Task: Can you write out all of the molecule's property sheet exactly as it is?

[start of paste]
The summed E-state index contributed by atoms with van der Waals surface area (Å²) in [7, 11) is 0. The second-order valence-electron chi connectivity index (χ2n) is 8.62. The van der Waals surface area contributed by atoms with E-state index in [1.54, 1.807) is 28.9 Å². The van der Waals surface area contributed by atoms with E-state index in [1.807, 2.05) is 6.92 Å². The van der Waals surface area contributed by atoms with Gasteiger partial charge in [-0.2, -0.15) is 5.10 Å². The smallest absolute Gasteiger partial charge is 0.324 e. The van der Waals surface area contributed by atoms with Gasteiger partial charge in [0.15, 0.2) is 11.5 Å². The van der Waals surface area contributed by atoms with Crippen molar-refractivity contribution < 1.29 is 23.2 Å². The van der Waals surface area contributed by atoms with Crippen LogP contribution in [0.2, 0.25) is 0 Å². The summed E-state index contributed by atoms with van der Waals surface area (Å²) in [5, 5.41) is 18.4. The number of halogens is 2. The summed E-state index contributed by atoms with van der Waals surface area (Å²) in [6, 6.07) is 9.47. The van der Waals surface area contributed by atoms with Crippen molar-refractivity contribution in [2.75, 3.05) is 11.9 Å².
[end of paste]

The summed E-state index contributed by atoms with van der Waals surface area (Å²) in [7, 11) is 0. The second-order valence-electron chi connectivity index (χ2n) is 8.62. The van der Waals surface area contributed by atoms with E-state index in [1.54, 1.807) is 28.9 Å². The van der Waals surface area contributed by atoms with E-state index in [1.807, 2.05) is 6.92 Å². The van der Waals surface area contributed by atoms with Gasteiger partial charge in [-0.2, -0.15) is 5.10 Å². The smallest absolute Gasteiger partial charge is 0.324 e. The van der Waals surface area contributed by atoms with Gasteiger partial charge in [0.15, 0.2) is 11.5 Å². The van der Waals surface area contributed by atoms with Crippen molar-refractivity contribution < 1.29 is 23.2 Å². The van der Waals surface area contributed by atoms with Crippen LogP contribution in [0.2, 0.25) is 0 Å². The summed E-state index contributed by atoms with van der Waals surface area (Å²) in [5, 5.41) is 18.4. The number of halogens is 2. The summed E-state index contributed by atoms with van der Waals surface area (Å²) in [6, 6.07) is 9.47. The van der Waals surface area contributed by atoms with Crippen molar-refractivity contribution in [2.75, 3.05) is 11.9 Å².